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Big-time college basketball needs a new set of rules

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The scandal that erupted in college basketball last fall when Adidas was linked to a pay-the-player scandal at four universities took on a new dimension this past week, when first Yahoo Sports, then ESPN dunked hard in the face of the game.

Duke, North Carolina, North Carolina State, Kentucky, Arizona, Michigan State, Kansas ... you name a top program, and it likely was mentioned in the wiretaps and documents the FBI has unearthed concerning former agent Andy Miller.

Shoe companies sign lucrative contracts with universities (and even high schools) and then attract top players by sponsoring AAU teams that tour the country during the summer. Sprinkle in an aggressive agent, an impoverished prospect and an ambitious assistant coach, and you have an acrid stew.

The biggest stench involved the University of Arizona, a national title contender this season, whose coach, Sean Miller, allegedly was caught on tape seeking to make a $100,000 deal to land lucrative recruit Deandre Ayton.

But Duke freshman Wendell Carter Jr., Tony Bradley and Brice Johnson, formerly of UNC, were mentioned in the report. Dennis Smith from N.C. State and North Carolina high school phenom Bam Adebayo, who signed with Kentucky, were among those said to have worked with agent Miller to get sizable loans while they were playing “amateur basketball.”

No player associated with these wiretaps has been found guilty of anything or deemed ineligible by any program, except Brian Bowen, whose recruitment by Louisville first exposed this keg of pythons. Coach Miller was suspended.

This is all just more brokenness in a very shattered image of the big-time, big-money conglomerate that college basketball has become. Those elite players, funneled by the shoe companies, show up at a school, go to class for a semester, drop out in the spring and turn pro. The schools, meanwhile, rake in millions of dollars from the NCAA Tournament and buy and sell the players’ name and likeness in perpetuity.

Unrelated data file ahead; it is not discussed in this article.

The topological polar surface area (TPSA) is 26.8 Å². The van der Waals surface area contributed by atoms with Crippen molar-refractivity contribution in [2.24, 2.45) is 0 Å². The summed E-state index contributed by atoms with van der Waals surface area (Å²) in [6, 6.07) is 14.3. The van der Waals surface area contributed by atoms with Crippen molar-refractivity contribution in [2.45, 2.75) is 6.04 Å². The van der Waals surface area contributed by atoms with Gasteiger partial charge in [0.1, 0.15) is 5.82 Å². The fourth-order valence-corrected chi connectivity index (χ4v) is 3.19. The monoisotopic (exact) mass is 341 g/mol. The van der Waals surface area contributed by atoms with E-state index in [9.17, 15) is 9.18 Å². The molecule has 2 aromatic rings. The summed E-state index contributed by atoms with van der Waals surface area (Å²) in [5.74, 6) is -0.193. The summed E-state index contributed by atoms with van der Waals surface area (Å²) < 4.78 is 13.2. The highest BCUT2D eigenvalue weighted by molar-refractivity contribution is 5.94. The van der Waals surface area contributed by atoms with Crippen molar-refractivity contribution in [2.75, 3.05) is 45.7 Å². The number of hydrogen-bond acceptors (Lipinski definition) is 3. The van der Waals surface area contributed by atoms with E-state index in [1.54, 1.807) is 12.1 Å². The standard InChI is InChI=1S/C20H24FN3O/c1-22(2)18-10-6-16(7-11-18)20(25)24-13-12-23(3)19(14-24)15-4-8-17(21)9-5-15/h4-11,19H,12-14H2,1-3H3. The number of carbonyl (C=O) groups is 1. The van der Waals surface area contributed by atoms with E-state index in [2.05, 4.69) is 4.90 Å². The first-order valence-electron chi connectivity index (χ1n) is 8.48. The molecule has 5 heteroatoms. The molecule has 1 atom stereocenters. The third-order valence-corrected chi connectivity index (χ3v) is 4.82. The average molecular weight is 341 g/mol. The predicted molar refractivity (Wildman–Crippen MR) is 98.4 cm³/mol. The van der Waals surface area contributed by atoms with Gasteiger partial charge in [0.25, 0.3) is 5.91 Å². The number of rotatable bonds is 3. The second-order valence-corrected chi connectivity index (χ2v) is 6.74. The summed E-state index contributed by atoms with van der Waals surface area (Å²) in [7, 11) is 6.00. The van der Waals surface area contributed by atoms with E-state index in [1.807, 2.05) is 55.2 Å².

The NCAA calls those players “student-athletes,” and there are academic progress requirements for the schools. It’s silly.

The National Basketball Association shares responsibility for this charade.

The NBA’s collectively bargained rules won’t allow a player to enter its draft until he turns 19 and/or completes a year of college or waits a year after high school graduation. That’s why the very best players often are done with one year.

Here are some suggestions:

• Elite high school graduates should be able to apply for the NBA draft and go through evaluations about where in the draft they might be selected. After status is determined, that player can accept a college grant.

• If a player withdraws from the draft and accepts a grant-in-aid, he would be required to stay three seasons, as football and baseball players do.

• That player should be able to hire an agent and be loaned up to $25,000 for every year he is in school, just like any student borrowing for college expenses from any other source.

• The player will receive a percentage of all licensed material a university sells after his departure.

It all sounds so simple, but, then, this sort of rips the scab off phony capitalism, doesn’t it?

Of course, we don’t think all these issues are limited to big-time basketball. But college basketball seems to create its own flagrant fouls, dating to the point-shaving scandals of the 1940s, ’50s and ’60s

This black scuff of this sneaker/agent scandal needs to be scrubbed off the court.

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